Have you met our new addition, Totoro?


It’s not unusual for our Dermatologists to receive small gifts of gratitude from our patients. Most gifts from patients are a natural and innocent gesture of goodwill from an appreciative patient, motivated by gratitude or cultural customs.

Today we received a (very large) Totoro plush toy from a patient, which is actually pretty awesome considering we are big Studio Ghibli fans. In fact this Totoro is so big he won’t even fit into a normal-sized chair.

Our patient explained that they didn’t have enough room to keep Totoro and they couldn’t bear selling him to a stranger on Gumtree or eBay. How could we refuse the responsibility of providing this pre-loved icon with a happy home.

Totoro + Baby at Green Square DermatologyTotoro relaxing at Green Square Dermatology

If you look at the wall in the above pictures you’ll see part of a Studio Ghibli mural which decorates our Administration and Kitchen staff areas here at Green Square Dermatology.


Minimal Incision Extraction of Lipomas

ArticleGeneral, YouTube

Article: Minimal Incision Extraction of Lipomas
Authors: Michael T. Cosulich; Matthew A. Molenda; Eliot Mostow; Ashish C. Bhatia; Robert T. Brodell
JAMA Dermatology, December 2014


Lipomas are benign proliferations of mature fat that are occasionally tender. Common treatment approaches include elliptical excision, liposuction, and injection lipolysis. For most lipomas, we favor the minimal incision or “squeeze” technique, whereby lipomas are expressed through a small scalpel or punch incision. To our knowledge, the utilization rate of this simple, effective technique has not been previously studied.

Superficial subcutaneous lipoma


Minimal incision extraction has been adopted by many dermatologists because it is an office procedure with minimal complications, a specimen is produced to confirm the lesion’s benign nature, and lipomas are slow growing and unlikely to recur quickly, even if not completely removed. Minimal incision extraction is favored compared with elliptical excision because it is quick, easily and safely performed in the office setting, and allows removal during a standard visit rather than rescheduling patients for a more time-consuming elliptical excision. Lipoma extraction through MIE is particularly easy and practical in patients with multiple painful lipomas. Our survey revealed a significant difference between the rate of dermatologist use of MIE for 1-cm and 3-cm lipomas (67.8% vs 55.2%; P = .04), suggesting that practitioners find removing larger lipomas more difficult with this technique. Certainly, larger lipomas may require dissection, piecemeal removal, or more hemostasis, and are more time consuming, but MIE is still possible and more efficient than elliptical excisions in most cases.2 We have used MIE on lipomas of up to 14 cm. Limitations of this study include a geographically limited study population and the lack of data to discern whether respondents would choose different techniques based on body location.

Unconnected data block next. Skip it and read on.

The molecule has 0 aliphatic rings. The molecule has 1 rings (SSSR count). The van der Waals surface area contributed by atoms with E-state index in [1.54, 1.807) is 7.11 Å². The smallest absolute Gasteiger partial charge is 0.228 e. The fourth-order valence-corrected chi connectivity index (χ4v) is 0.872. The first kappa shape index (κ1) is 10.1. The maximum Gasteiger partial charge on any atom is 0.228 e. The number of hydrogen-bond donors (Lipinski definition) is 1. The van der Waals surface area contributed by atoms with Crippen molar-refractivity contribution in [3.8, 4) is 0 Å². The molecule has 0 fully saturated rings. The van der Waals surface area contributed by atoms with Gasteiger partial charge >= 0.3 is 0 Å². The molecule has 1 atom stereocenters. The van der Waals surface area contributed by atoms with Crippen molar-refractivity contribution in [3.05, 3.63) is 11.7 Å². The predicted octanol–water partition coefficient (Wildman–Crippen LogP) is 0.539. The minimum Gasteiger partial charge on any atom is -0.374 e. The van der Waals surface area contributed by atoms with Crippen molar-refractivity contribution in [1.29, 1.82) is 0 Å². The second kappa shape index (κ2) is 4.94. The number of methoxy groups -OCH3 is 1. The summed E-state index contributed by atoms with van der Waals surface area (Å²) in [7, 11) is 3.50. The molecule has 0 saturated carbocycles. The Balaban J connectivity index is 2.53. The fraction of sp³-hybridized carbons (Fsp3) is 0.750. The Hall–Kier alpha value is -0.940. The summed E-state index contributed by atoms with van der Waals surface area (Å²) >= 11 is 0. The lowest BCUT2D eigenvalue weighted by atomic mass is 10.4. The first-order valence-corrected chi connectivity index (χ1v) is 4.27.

The survey data demonstrate that approximately 33% of dermatologists do not use MIE, even for solitary 1-cm lipomas, and that the most commonly cited reason for not treating lipomas was being uncomfortable with this procedure. Perhaps after seeing a demonstration (Video) of this quick and simple technique, more dermatologists will be willing to attempt MIE. Other physicians may be waiting for more outcome data demonstrating the recurrence rate after MIE vs elliptical excisions. One case series using MIE had a recurrence rate of 1.4%, but this source did not disclose the follow-up period or provide comparative data.3 Our clinical experience with this procedure suggests that the recurrence risk after MIE is low, and when recurrences occur, they can be treated with the same MIE technique, avoiding the need for an elliptical excision.